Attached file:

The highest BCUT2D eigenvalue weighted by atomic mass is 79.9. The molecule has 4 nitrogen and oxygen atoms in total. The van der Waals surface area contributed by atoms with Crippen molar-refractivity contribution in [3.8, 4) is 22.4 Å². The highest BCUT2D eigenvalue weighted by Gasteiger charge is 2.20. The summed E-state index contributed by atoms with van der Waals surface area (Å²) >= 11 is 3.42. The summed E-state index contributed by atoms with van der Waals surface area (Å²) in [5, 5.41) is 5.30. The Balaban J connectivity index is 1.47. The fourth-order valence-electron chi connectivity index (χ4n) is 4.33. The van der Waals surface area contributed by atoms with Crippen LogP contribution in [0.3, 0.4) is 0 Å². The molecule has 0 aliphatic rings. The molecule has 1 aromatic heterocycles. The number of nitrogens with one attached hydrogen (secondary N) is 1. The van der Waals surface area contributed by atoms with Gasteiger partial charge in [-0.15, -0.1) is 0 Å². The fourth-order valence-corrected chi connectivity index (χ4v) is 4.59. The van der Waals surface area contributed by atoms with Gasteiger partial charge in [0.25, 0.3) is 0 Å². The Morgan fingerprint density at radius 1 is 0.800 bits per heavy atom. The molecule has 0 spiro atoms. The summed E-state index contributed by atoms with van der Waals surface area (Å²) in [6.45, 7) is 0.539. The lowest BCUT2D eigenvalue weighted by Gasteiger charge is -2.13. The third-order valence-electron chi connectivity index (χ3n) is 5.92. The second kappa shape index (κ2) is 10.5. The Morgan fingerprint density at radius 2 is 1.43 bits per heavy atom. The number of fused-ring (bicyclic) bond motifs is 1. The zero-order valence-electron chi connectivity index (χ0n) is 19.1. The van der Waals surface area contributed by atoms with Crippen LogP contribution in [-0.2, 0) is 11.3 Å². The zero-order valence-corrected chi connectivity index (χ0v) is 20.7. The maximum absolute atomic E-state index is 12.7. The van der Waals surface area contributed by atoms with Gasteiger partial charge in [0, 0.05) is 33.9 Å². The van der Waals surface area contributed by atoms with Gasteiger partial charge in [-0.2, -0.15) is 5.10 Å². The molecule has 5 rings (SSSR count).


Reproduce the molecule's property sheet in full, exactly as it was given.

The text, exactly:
The highest BCUT2D eigenvalue weighted by atomic mass is 79.9. The molecule has 4 nitrogen and oxygen atoms in total. The van der Waals surface area contributed by atoms with Crippen molar-refractivity contribution in [3.8, 4) is 22.4 Å². The highest BCUT2D eigenvalue weighted by Gasteiger charge is 2.20. The summed E-state index contributed by atoms with van der Waals surface area (Å²) >= 11 is 3.42. The summed E-state index contributed by atoms with van der Waals surface area (Å²) in [5, 5.41) is 5.30. The Balaban J connectivity index is 1.47. The fourth-order valence-electron chi connectivity index (χ4n) is 4.33. The van der Waals surface area contributed by atoms with Crippen LogP contribution in [0.3, 0.4) is 0 Å². The molecule has 0 aliphatic rings. The molecule has 1 aromatic heterocycles. The number of nitrogens with one attached hydrogen (secondary N) is 1. The van der Waals surface area contributed by atoms with Gasteiger partial charge in [-0.15, -0.1) is 0 Å². The fourth-order valence-corrected chi connectivity index (χ4v) is 4.59. The van der Waals surface area contributed by atoms with Gasteiger partial charge in [0.25, 0.3) is 0 Å². The Morgan fingerprint density at radius 1 is 0.800 bits per heavy atom. The molecule has 0 spiro atoms. The summed E-state index contributed by atoms with van der Waals surface area (Å²) in [6.45, 7) is 0.539. The lowest BCUT2D eigenvalue weighted by Gasteiger charge is -2.13. The third-order valence-electron chi connectivity index (χ3n) is 5.92. The second kappa shape index (κ2) is 10.5. The Morgan fingerprint density at radius 2 is 1.43 bits per heavy atom. The number of fused-ring (bicyclic) bond motifs is 1. The zero-order valence-electron chi connectivity index (χ0n) is 19.1. The van der Waals surface area contributed by atoms with Crippen LogP contribution in [-0.2, 0) is 11.3 Å². The zero-order valence-corrected chi connectivity index (χ0v) is 20.7. The maximum absolute atomic E-state index is 12.7. The van der Waals surface area contributed by atoms with Gasteiger partial charge in [0, 0.05) is 33.9 Å². The van der Waals surface area contributed by atoms with Gasteiger partial charge in [-0.2, -0.15) is 5.10 Å². The molecule has 5 rings (SSSR count).